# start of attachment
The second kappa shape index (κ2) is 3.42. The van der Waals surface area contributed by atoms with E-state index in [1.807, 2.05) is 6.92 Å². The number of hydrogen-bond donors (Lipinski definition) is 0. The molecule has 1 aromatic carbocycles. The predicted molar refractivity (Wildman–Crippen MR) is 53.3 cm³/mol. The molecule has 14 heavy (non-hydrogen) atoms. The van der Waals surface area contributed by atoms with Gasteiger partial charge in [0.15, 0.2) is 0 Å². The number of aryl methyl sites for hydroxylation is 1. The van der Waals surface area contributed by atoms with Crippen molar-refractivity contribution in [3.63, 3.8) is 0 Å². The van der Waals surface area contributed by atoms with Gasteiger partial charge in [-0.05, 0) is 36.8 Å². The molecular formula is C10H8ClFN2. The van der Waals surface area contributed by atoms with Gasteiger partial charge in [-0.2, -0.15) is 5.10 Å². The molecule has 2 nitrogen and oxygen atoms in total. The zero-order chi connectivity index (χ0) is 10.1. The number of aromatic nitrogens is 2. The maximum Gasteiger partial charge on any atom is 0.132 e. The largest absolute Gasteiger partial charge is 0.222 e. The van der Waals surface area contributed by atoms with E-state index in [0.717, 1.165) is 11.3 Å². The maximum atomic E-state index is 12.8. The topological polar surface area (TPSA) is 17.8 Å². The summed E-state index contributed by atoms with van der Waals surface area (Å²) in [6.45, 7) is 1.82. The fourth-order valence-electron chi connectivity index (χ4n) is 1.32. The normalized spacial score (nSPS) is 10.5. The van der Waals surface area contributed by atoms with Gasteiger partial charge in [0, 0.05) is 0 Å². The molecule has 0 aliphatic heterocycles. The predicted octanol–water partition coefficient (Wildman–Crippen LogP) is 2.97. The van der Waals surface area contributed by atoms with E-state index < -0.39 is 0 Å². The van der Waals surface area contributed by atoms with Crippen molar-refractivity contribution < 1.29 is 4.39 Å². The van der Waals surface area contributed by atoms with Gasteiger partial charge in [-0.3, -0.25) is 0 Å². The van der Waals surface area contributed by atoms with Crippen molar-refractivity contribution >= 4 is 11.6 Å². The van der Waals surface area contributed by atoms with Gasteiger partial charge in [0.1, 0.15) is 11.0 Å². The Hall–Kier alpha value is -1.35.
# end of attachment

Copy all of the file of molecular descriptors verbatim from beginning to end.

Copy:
The second kappa shape index (κ2) is 3.42. The van der Waals surface area contributed by atoms with E-state index in [1.807, 2.05) is 6.92 Å². The number of hydrogen-bond donors (Lipinski definition) is 0. The molecule has 1 aromatic carbocycles. The predicted molar refractivity (Wildman–Crippen MR) is 53.3 cm³/mol. The molecule has 14 heavy (non-hydrogen) atoms. The van der Waals surface area contributed by atoms with Gasteiger partial charge in [0.15, 0.2) is 0 Å². The number of aryl methyl sites for hydroxylation is 1. The van der Waals surface area contributed by atoms with Crippen molar-refractivity contribution in [3.63, 3.8) is 0 Å². The van der Waals surface area contributed by atoms with Gasteiger partial charge in [-0.05, 0) is 36.8 Å². The molecular formula is C10H8ClFN2. The van der Waals surface area contributed by atoms with Gasteiger partial charge in [-0.2, -0.15) is 5.10 Å². The molecule has 2 nitrogen and oxygen atoms in total. The zero-order chi connectivity index (χ0) is 10.1. The number of aromatic nitrogens is 2. The maximum Gasteiger partial charge on any atom is 0.132 e. The largest absolute Gasteiger partial charge is 0.222 e. The van der Waals surface area contributed by atoms with E-state index in [0.717, 1.165) is 11.3 Å². The maximum atomic E-state index is 12.8. The topological polar surface area (TPSA) is 17.8 Å². The summed E-state index contributed by atoms with van der Waals surface area (Å²) in [6.45, 7) is 1.82. The fourth-order valence-electron chi connectivity index (χ4n) is 1.32. The normalized spacial score (nSPS) is 10.5. The van der Waals surface area contributed by atoms with Gasteiger partial charge in [0, 0.05) is 0 Å². The molecule has 0 aliphatic heterocycles. The predicted octanol–water partition coefficient (Wildman–Crippen LogP) is 2.97. The van der Waals surface area contributed by atoms with E-state index < -0.39 is 0 Å². The van der Waals surface area contributed by atoms with Crippen molar-refractivity contribution < 1.29 is 4.39 Å². The van der Waals surface area contributed by atoms with Gasteiger partial charge in [-0.3, -0.25) is 0 Å². The van der Waals surface area contributed by atoms with Crippen molar-refractivity contribution >= 4 is 11.6 Å². The van der Waals surface area contributed by atoms with Gasteiger partial charge in [0.1, 0.15) is 11.0 Å². The Hall–Kier alpha value is -1.35.